Lesson 5: Perform exercises around cybersecurity with your team

Practice is the key to success, not only on the sports field but also in cybersecurity training. You want to run exercises with your employees where people pose hypotheticals to each other and then determine how the organization will respond. These cybersecurity simulations take the business through a variety of different situations and help prepare the group for the unexpected.

It is critical that modern businesses understand that everyone needs to serve as cybersecurity today. It can no longer be viewed as simply the realm of a few specialists in the IT department. A company-wide effort to protect the business, with the cybersecurity team leading the way, is the path forward.

Running through this type of drill can prepare the team members for unexpected situations and help them move confidently towards brand protection.

Lesson 6: Ransomware hasn’t gone away

People talked about ransomware nonstop during 2020, but that doesn’t make it any less important moving forward. Businesses need to remember that it hasn’t gone away and remains a threat.

Businesses need to have a plan for facing ransomware attacks. Knowing precisely what your organization will do when faced with a threat will play a critical role in your ability to disrupt the attack quickly and minimize the damage the criminals can accomplish.

Lesson 7: Get everyone on board with your incident plan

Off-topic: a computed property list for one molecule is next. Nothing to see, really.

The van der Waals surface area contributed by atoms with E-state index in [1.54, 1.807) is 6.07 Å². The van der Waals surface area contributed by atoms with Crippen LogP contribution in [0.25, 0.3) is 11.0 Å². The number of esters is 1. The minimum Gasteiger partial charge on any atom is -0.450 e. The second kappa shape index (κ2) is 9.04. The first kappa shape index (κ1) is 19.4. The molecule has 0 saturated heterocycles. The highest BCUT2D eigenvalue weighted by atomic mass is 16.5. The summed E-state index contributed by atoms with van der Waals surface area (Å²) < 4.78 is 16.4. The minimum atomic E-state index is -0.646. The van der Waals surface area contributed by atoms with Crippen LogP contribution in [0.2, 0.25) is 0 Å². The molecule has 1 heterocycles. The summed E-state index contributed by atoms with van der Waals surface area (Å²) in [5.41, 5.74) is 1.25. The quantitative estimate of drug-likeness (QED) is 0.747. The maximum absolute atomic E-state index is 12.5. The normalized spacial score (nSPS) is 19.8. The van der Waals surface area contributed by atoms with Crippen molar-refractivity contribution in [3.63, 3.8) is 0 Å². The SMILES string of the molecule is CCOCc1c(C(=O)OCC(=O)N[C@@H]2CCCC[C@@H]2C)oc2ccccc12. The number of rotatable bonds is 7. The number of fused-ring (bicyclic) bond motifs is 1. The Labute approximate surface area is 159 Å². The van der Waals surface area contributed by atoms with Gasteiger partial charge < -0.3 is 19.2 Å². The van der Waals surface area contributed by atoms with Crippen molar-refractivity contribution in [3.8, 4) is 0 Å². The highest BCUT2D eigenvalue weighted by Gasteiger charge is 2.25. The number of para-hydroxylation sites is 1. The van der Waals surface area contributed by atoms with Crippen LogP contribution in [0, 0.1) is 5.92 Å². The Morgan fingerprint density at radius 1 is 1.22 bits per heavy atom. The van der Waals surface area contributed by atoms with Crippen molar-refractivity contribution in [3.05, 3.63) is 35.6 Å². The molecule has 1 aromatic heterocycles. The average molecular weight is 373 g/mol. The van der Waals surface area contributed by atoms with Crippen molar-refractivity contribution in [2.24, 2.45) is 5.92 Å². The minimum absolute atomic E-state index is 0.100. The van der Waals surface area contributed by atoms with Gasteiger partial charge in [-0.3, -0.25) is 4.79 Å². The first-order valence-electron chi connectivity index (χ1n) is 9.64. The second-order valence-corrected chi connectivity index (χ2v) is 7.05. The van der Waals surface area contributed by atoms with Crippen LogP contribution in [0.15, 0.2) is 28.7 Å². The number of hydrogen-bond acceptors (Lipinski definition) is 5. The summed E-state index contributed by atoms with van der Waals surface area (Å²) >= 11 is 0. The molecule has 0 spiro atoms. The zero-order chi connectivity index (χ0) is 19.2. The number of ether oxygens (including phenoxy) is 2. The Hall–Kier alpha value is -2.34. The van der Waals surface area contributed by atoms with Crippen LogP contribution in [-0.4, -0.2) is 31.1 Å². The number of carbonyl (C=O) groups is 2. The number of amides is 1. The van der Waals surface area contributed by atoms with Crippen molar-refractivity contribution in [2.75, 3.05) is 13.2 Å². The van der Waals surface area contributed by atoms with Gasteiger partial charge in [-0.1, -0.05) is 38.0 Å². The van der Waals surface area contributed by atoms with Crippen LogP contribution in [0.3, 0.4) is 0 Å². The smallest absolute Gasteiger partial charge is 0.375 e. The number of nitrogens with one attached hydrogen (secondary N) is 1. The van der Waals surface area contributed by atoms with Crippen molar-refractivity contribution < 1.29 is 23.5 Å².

In our new divergent world, people often work in their own spheres and with their own priorities. It is important, however, for organizations to make sure that all the team members, especially organizational leaders, know and understand the incident plan. Having an incident plan will do little good if organizational leaders immediately start doing their own thing when a breach occurs. In this situation, you essentially wasted your time coming up with such a plan.

Review the plan with those who need to take action in the event of a breach. Make sure they know what needs to be done and why. This will help ensure they remember when the time arises.

Lesson 8: Social engineering is more prevalent than ever

Business leaders also need to realize that social engineering is even more prevalent than it was before. People just want to talk to others. Without the social outlet of the office, people can be easily persuaded to start chatting with people who randomly call them. This creates an unfortunate situation where employees can be easily manipulated into releasing critical information that can lead to the cracking of passwords or other sensitive information that allows the hackers to access the network.

Lesson 9. Multifactor authentication – use it every time you can

If you have the option to use multifactor authentication, use it. Employees need to make sure they use every opportunity available to them to protect their passwords and access to sensitive devices, platforms, and networks. Multifactor authentication provides a strong layer of defense against criminals, particularly when paired with a unique password for every login you have.

Cybersecurity and Protocol: How You Can Better Protect Your Business Moving Forward

Moving forward into the new year, we want our clients to understand these lessons, build their cybersecurity education, and implement them into their own cybersecurity preparedness strategy. Learn how you can keep your network strong and secure with our network support services. We can also help you develop your disaster recovery and business continuity plan so you are prepared for any business disruption.

If you want to take your security to the next level, schedule a consultation with us at Protocol Networks, one of the top IT companies in Massachusetts. We will help you see how you can better protect your business moving forward.